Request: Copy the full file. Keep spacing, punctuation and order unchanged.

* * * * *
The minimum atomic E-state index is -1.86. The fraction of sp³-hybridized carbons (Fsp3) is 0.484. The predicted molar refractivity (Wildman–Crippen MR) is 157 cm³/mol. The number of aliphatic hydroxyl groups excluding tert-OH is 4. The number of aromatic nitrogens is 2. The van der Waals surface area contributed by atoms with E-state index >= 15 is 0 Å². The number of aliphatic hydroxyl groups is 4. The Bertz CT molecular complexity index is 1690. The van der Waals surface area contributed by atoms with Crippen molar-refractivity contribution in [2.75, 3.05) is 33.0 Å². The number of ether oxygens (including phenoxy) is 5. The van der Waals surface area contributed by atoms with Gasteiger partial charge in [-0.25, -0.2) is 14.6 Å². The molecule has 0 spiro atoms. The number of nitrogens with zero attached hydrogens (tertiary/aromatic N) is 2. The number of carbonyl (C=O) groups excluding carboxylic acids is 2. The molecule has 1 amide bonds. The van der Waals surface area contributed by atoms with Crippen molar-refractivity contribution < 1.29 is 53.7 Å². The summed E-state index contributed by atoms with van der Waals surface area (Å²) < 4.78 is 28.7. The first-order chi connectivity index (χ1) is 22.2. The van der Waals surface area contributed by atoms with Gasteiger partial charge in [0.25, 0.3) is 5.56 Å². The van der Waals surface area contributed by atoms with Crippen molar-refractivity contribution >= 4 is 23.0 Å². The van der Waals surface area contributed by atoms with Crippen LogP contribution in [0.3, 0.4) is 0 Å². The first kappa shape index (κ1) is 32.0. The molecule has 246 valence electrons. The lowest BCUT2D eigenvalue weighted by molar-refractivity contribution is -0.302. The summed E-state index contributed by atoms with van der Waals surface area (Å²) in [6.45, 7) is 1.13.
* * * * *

The minimum atomic E-state index is -1.86. The fraction of sp³-hybridized carbons (Fsp3) is 0.484. The predicted molar refractivity (Wildman–Crippen MR) is 157 cm³/mol. The number of aliphatic hydroxyl groups excluding tert-OH is 4. The number of aromatic nitrogens is 2. The van der Waals surface area contributed by atoms with E-state index >= 15 is 0 Å². The number of aliphatic hydroxyl groups is 4. The Bertz CT molecular complexity index is 1690. The van der Waals surface area contributed by atoms with Crippen molar-refractivity contribution in [2.75, 3.05) is 33.0 Å². The number of ether oxygens (including phenoxy) is 5. The van der Waals surface area contributed by atoms with Gasteiger partial charge in [-0.25, -0.2) is 14.6 Å². The molecule has 0 spiro atoms. The number of nitrogens with zero attached hydrogens (tertiary/aromatic N) is 2. The number of carbonyl (C=O) groups excluding carboxylic acids is 2. The molecule has 1 amide bonds. The van der Waals surface area contributed by atoms with Crippen molar-refractivity contribution < 1.29 is 53.7 Å². The summed E-state index contributed by atoms with van der Waals surface area (Å²) < 4.78 is 28.7. The first-order chi connectivity index (χ1) is 22.2. The van der Waals surface area contributed by atoms with Gasteiger partial charge in [0.25, 0.3) is 5.56 Å². The van der Waals surface area contributed by atoms with Crippen molar-refractivity contribution >= 4 is 23.0 Å². The van der Waals surface area contributed by atoms with Crippen LogP contribution in [0.3, 0.4) is 0 Å². The first kappa shape index (κ1) is 32.0. The molecule has 246 valence electrons. The lowest BCUT2D eigenvalue weighted by molar-refractivity contribution is -0.302. The summed E-state index contributed by atoms with van der Waals surface area (Å²) in [6.45, 7) is 1.13.